One of the great things about the un-conference is the spontaneity of the ideas. In the morning I ran into an old colleague whose startup was looking at switching databases and struggling the options. Hence, “Scalable Databases for Startups” seemed like a great topic, and we were off and running full steam after lunch.
The session brought in a wide variety of startups. While there were several vendors there – Basho, Calpont, InterSystems, ParElastic, and Tokutek (my firm), there was also fortunately a number of startups and bigger companies alike willing to share stories, including Care.com, Curata, Iron Mountain, Lucidel, and Mapkin.
First of all, we found that there was no single solution out there that all startups were either using or gravitating towards. While several folks were using MySQL, SQL Server, and contemplating MongoDB, we also heard about Hadoop, Sphinx, CouchDB, PostgreSQL and the related Google App Engine being considered. Basically, companies were struggling to find the right fit of the menu of options.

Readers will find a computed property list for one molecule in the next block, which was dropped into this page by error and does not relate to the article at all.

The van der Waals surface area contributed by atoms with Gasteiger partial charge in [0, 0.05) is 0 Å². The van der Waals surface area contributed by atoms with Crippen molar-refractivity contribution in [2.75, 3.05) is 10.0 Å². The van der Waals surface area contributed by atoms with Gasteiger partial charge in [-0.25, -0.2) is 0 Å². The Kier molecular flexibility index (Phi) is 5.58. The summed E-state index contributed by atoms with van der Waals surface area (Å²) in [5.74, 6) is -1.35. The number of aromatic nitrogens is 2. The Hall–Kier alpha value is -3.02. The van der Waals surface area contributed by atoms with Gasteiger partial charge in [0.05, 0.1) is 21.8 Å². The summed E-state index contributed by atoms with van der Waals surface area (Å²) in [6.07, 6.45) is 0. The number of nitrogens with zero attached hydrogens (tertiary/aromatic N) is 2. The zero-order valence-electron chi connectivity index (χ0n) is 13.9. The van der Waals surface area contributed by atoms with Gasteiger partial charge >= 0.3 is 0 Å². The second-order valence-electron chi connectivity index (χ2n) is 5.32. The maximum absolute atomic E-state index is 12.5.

|No shortage of options being considered!
A common beef folks had was with the ubiquitous off the shelf MySQL offering. Pawan Deshpande of Curata complained that it wasn’t the best fit for dealing with big BLOBs or unstructured data. Dave Krupinski of Care.com noted that standard MySQL lacks performance at scale, has inflexible schema, and that replication and backup can be a challenge.
So what are folks looking for in alternative solutions? Solutions that proven topped the list, as there are so many new database companies out there. For example, there were concerns from some users on a popular NoSQL solution that is easy to install but has trouble sharding andscaling, especially due to their locking upon writes. Other NoSQL solutions discussed offered more guarantees, but lacked performance.
On a final note, folks are wading into the cloud. One participant noted that they are starting in the cloud with Amazon for new/international offerings to test the waters. The trade-off is having a level of abstraction and giving up control, but in return getting a good service, In fact, they noted that if they could do it all over again, they would actually have putmore of their legacy apps in the cloud.
At the end of the day, despite all the messaging from vendors, personal recommendations and feedback seemed matter the most. The last 10-15 minutes was spent with some serious networking and 1xN discussions oftechnology choices, hopes, and gotchas.
|Nothing like hearing the experience of peers.